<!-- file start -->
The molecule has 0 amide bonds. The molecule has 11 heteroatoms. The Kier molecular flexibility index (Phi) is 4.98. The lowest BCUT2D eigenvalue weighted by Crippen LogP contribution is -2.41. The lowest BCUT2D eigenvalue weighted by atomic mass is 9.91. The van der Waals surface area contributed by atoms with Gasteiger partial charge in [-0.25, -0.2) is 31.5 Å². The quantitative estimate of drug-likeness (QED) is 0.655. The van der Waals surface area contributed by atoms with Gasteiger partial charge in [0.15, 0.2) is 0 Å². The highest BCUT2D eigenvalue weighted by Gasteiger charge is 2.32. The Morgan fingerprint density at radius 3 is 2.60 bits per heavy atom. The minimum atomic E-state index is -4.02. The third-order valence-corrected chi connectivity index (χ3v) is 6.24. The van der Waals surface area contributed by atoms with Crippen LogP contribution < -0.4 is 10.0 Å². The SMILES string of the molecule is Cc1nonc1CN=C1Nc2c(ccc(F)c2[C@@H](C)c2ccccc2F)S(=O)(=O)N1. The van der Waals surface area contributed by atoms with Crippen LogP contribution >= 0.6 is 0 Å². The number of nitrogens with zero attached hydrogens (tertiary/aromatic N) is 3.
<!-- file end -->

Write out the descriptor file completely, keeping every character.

The molecule has 0 amide bonds. The molecule has 11 heteroatoms. The Kier molecular flexibility index (Phi) is 4.98. The lowest BCUT2D eigenvalue weighted by Crippen LogP contribution is -2.41. The lowest BCUT2D eigenvalue weighted by atomic mass is 9.91. The van der Waals surface area contributed by atoms with Gasteiger partial charge in [-0.25, -0.2) is 31.5 Å². The quantitative estimate of drug-likeness (QED) is 0.655. The van der Waals surface area contributed by atoms with Gasteiger partial charge in [0.15, 0.2) is 0 Å². The highest BCUT2D eigenvalue weighted by Gasteiger charge is 2.32. The Morgan fingerprint density at radius 3 is 2.60 bits per heavy atom. The minimum atomic E-state index is -4.02. The third-order valence-corrected chi connectivity index (χ3v) is 6.24. The van der Waals surface area contributed by atoms with Crippen LogP contribution < -0.4 is 10.0 Å². The SMILES string of the molecule is Cc1nonc1CN=C1Nc2c(ccc(F)c2[C@@H](C)c2ccccc2F)S(=O)(=O)N1. The van der Waals surface area contributed by atoms with Crippen LogP contribution >= 0.6 is 0 Å². The number of nitrogens with zero attached hydrogens (tertiary/aromatic N) is 3.